OK, maybe time matters. So let's look back to a comparable time. It's now 18 years after 9/11, so what were things like 18 years after Pearl Harbor, in 1959? Was Pearl Harbor thoroughly covered in history classes of the time? or did the adults who lived through it have a hard time talking about it? For people who were infants or young children when Pearl Harbor happened (as millenials were during 9/11), did they struggle to grasp the historical significance of the event 18 years afterward? Were they shocked (as Beckdawrek's daughter was) when they were exposed to detailed first-person accounts like what Cartooniverse wrote about 9/11?
I was in high school from 1964-1969. I don't know what you mean by "thoroughly covered." The attack was mentioned in history classes, but we didn't go into any great detail about the attack itself. I doubt we spent more than 10-20 minutes on the attack itself, though we might have spent a week or more on WWII. We certainly didn't get into first hand accounts. (In 8th grade, however, we had to memorize a short speech and recite it to the class. I chose FDR's "Day of Infamy" speech.)

My father enlisted in the navy in 1944 as soon as he was 18, and served at Iwo Jima and Okinawa. I don't recall him ever talking about Pearl Harbor, and he almost never mentioned his experiences during the war. My mother was 11 at the time of the attack, and she never talked about her experience the day either that I recall. I don't recall other adults mentioning it either. (However, it was still popular slang to refer to attacking someone by surprise as "Japping" them. "Ha! I Japped you!" after someone punched you in the shoulder.)

Yes, 9/11 was a very important historical event that changed the world, and it resulted in two long wars. However, it and those wars were just a tiny blip compared to WWII or even Vietnam.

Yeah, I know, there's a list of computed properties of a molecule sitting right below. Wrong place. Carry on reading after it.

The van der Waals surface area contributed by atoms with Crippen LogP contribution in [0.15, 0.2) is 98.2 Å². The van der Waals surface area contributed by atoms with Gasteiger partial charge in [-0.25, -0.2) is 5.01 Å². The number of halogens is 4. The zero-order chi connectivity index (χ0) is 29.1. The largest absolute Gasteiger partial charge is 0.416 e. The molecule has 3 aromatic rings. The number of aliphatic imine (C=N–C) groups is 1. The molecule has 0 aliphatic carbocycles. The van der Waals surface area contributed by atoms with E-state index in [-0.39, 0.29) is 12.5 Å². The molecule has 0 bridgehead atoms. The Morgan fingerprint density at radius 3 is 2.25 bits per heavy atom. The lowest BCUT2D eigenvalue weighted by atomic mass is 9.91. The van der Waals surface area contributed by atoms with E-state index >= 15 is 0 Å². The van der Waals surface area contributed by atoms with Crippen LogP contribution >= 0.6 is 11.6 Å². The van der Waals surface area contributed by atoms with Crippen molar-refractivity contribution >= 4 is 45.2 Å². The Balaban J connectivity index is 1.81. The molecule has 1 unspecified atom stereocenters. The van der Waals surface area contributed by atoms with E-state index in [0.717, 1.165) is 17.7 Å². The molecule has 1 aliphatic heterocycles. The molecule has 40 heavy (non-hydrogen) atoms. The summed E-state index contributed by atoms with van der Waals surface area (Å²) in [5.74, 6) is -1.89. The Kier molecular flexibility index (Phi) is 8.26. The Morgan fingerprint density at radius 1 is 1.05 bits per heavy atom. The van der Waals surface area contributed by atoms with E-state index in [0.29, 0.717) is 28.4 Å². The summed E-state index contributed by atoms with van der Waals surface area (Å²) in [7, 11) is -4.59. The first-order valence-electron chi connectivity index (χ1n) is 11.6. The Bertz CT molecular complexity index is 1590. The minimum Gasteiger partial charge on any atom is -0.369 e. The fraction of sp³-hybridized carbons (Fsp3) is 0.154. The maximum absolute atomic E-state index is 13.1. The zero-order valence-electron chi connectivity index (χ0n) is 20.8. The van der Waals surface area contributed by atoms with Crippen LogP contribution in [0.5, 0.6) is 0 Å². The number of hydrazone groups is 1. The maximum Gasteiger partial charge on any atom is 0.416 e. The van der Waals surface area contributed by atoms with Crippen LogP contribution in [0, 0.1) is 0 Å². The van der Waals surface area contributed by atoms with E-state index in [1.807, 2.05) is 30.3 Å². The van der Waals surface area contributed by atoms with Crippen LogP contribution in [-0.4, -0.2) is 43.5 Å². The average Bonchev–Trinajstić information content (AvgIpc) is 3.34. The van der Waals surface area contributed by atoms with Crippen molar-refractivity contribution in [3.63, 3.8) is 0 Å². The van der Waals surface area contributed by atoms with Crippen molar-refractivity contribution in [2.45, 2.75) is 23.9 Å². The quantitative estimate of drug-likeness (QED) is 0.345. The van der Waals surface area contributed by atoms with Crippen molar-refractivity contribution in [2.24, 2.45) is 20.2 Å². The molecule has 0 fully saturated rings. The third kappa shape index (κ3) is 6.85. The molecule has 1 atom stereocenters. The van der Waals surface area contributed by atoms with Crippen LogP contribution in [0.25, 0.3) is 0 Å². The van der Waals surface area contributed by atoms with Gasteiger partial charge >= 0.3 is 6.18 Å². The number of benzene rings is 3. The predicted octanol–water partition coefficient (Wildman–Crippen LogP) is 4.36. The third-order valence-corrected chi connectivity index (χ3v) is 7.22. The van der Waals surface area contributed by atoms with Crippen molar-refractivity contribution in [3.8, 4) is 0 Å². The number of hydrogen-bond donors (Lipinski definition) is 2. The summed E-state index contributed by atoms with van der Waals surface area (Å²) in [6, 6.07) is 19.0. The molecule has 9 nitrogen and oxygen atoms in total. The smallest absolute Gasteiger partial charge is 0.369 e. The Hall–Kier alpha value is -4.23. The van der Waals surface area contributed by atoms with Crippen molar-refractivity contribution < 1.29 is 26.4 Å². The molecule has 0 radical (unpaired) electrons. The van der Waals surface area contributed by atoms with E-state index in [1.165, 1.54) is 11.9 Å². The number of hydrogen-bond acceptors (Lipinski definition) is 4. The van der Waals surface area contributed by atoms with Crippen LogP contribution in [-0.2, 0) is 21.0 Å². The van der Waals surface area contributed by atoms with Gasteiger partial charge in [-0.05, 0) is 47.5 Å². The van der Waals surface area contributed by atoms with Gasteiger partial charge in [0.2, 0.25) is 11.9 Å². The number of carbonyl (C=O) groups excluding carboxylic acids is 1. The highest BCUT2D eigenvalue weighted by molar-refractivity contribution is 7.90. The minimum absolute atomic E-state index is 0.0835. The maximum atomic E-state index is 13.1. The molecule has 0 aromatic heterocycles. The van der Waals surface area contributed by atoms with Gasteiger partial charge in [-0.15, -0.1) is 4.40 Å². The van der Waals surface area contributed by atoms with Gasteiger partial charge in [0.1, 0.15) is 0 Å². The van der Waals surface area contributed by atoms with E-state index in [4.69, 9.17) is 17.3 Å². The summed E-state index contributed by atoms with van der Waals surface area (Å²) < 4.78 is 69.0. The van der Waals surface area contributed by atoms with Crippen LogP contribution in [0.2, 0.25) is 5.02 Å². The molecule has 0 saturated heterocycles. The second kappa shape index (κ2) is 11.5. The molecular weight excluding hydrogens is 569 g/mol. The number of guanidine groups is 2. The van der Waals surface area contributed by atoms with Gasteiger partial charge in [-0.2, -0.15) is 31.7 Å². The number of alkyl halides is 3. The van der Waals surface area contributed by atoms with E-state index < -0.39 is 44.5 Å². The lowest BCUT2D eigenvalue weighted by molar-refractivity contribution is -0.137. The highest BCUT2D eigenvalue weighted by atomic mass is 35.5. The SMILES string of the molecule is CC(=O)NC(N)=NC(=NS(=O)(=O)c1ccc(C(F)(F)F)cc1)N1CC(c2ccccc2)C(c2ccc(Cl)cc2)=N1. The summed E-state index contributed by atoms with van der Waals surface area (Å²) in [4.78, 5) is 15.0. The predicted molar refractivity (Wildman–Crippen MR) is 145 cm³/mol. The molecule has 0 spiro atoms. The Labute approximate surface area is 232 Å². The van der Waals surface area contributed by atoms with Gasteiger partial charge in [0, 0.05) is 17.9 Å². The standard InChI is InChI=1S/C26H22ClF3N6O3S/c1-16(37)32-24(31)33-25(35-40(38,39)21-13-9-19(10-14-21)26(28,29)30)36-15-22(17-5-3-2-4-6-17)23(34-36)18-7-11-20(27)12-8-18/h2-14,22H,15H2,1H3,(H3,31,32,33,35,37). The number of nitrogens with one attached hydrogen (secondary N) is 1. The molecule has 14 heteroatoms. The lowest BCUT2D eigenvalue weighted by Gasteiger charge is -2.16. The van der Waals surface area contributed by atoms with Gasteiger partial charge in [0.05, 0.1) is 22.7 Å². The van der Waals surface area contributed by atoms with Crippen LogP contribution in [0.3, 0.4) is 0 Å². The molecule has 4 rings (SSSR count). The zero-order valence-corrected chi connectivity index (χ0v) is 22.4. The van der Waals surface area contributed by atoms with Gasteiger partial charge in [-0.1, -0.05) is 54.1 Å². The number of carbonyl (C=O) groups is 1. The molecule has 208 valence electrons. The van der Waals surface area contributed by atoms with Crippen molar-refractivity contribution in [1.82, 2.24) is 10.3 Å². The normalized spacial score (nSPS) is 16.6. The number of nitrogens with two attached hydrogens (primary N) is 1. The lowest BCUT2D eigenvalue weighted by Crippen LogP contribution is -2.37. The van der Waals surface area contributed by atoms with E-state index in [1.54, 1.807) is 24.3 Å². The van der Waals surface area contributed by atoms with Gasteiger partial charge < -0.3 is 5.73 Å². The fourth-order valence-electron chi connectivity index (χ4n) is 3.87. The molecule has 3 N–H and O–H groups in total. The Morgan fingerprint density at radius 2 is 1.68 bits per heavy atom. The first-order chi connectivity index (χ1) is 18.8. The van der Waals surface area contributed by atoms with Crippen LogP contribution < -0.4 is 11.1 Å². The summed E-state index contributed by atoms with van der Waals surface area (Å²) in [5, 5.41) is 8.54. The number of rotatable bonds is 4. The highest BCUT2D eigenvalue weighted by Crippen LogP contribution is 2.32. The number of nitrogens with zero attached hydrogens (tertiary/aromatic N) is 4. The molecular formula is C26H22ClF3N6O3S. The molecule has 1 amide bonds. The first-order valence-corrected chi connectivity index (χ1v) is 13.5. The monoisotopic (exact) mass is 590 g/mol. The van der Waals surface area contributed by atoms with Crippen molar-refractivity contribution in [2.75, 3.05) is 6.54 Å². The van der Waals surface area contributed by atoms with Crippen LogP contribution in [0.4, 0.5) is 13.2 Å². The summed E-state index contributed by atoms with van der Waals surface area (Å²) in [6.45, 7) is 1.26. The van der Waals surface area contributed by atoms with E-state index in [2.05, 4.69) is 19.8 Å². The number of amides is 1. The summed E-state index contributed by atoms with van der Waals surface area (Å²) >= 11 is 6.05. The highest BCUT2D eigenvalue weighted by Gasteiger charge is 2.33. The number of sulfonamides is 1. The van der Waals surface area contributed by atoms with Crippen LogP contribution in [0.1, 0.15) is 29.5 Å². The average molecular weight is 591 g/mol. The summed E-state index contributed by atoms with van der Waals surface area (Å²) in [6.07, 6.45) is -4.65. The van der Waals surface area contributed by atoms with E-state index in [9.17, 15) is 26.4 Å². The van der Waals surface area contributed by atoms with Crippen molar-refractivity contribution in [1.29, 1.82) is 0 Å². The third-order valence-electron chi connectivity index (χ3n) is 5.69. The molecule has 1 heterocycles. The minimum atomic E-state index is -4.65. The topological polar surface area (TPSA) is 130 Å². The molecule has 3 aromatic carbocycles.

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Old 09-12-2019, 11:01 AM
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I think that a lot of it is probably just due to the nature of high school history courses. As of right now, for an American history course, they have roughly 400-ish years of history to cover (from the early settlements in the early 17th century through the present day). So that means roughly 200 years per semester if you did it evenly. In practice, what it means is that they hit the high points, including the lead-up and aftermath, and the times between are usually somewhat neglected. Right now, the high points are probably the Revolutionary War, the Civil War, WWI, Great Depression, WWII, Cold War and possibly 9/11, although in practical terms, I'd liken it more to the JFK assassination than Pearl Harbor, in that it was definitely a common shared event among people alive at the time, but in terms of actual economic or geopolitical events, wasn't *that* big. It wasn't WWI or WWI big, much less the Civil War big. Of course, that's looking at it with 18 years of hindsight; maybe in another 22, historians will be pointing at it as a point when something definitely changed, even if we can't really see it at the moment.

I suspect that if 9/11 is mentioned, it's more in the context of something that precipitated two wars and a bunch of restrictions on freedoms- Patriot Act and stuff like that. The actual day itself could be summed up in a sentence for a history class- the real historical meat is in what happened afterward. The same is true for Pearl Harbor as well.
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Old 09-12-2019, 11:30 AM
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I went to school in the 90's. I would say the main topics covered in history classes were Columbus, settling of America (Mayflower and Jamestown), Revolutionary War period (including the Constitution, Civil War, Industrial Revolution, Great Depression, WWII. Pretty much everything else was skimmed past. Maybe later in high school we would get to the Cold War and Vietnam War right at the end of the year, but it would be a real cursory glance.